Do you believe you can fly? Buzz did. Right up until he learned that he was “not a flying toy.”
I’m talking, of course, about the iconic intergalactic space hero Buzz Lightyear from the hit Pixar movie Toy Story. Buzz was the ultimate hero: supremely self-confident, mission-minded, and committed to his calling. He was on a laser-focused quest to defeat the evil Emperor Zurg until, one day, reality caught up with him.
Once he realized that he was, in fact, not an Academy-trained deputized Space Ranger but merely a child’s plaything, everything changed. His confidence evaporated, his mission melted, and he was left to question the very reason for his existence. His “mission in uncharted space” became a wandering in the empty space of his heart and mind. But such experiences aren’t limited to space heroes; they’re common to us as well, even those of us we would normally regard as bona fide heroes, like the apostle Peter.
As one of Jesus’ 12 disciples, Peter had a bit of a heroic mentality about him. He was usually the first one to speak up, the first one to act out (walk on water, jump out of a boat, cut off an enemy’s ear), and the first to assert his commitment to Christ. Peter had the self-assured determination that we all admire in our heroes. But Peter’s self-confidence had a faulty foundation: himself. In his mind, his commitment to Jesus was all that mattered. Because of that commitment, he could boldly proclaim to Jesus, “Lord, I am ready to go with you both to prison and to death.” (Luke 22:33) He had the best of intentions, but lacked the follow-through. For only a short time later…
Then they seized [Jesus] and led him away, bringing him into the high priest’s house, and Peter was following at a distance. And when they had kindled a fire in the middle of the courtyard and sat down together, Peter sat down among them. Then a servant girl, seeing him as he sat in the light and looking closely at him, said, “This man also was with him.” But he denied it, saying, “Woman, I do not know him.” And a little later someone else saw him and said, “You also are one of them.” But Peter said, “Man, I am not.” And after an interval of about an hour still another insisted, saying, “Certainly this man also was with him, for he too is a Galilean.” But Peter said, “Man, I do not know what you are talking about.” And immediately, while he was still speaking, the rooster crowed. And the Lord turned and looked at Peter. And Peter remembered the saying of the Lord, how he had said to him, “Before the rooster crows today, you will deny me three times.” And he went out and wept bitterly.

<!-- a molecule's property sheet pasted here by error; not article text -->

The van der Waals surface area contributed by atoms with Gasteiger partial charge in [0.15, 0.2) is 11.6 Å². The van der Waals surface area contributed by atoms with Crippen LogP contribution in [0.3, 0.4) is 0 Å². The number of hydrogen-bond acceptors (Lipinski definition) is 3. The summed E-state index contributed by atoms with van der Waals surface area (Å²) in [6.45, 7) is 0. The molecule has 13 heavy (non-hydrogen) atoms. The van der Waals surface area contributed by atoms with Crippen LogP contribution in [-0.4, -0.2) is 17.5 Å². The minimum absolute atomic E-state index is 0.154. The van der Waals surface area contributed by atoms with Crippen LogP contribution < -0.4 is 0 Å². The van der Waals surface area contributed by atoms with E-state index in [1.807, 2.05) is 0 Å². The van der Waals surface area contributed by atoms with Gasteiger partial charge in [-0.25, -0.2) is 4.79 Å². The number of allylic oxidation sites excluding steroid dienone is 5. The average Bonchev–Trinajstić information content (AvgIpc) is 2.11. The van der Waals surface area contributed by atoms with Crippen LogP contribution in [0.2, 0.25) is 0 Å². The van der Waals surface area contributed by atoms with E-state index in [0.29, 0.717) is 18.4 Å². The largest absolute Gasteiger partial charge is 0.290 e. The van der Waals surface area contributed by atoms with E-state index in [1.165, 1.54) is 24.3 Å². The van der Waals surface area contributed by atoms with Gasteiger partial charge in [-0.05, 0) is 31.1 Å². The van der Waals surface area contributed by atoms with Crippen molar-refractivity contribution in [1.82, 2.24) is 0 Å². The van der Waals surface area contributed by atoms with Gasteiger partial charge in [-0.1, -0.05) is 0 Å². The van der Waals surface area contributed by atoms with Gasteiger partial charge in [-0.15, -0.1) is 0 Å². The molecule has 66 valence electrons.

— Luke 22:54–62
When faced with an opportunity to make good on his promise, Peter bailed. Was it a moment of weakness, or was Peter himself weak? Had he perhaps deceived himself that his commitment was stronger than it actually was? One thing is for sure: Peter’s bitter tears reveal just how devastating his failure was to him.
Fast forward a few days (after Jesus’ resurrection), and we find Peter doing what Peter always did: fishing. Simon Peter, Thomas (called the Twin), Nathanael of Cana in Galilee, the sons of Zebedee, and two others of his disciples were together. Simon Peter said to them, “I am going fishing.” They said to him, “We will go with you.” They went out and got into the boat, but that night they caught nothing. (John 21:2–3)
Once again, he is fishing, and once again, he is failing. Did his failure on the sea remind him of his failure before his Lord? Were those memories still haunting him as he tried to cast them into the sea? His attempts to get rid of them must have come back as empty as his fishless nets. But his story wasn’t over; Jesus wasn’t done with him yet.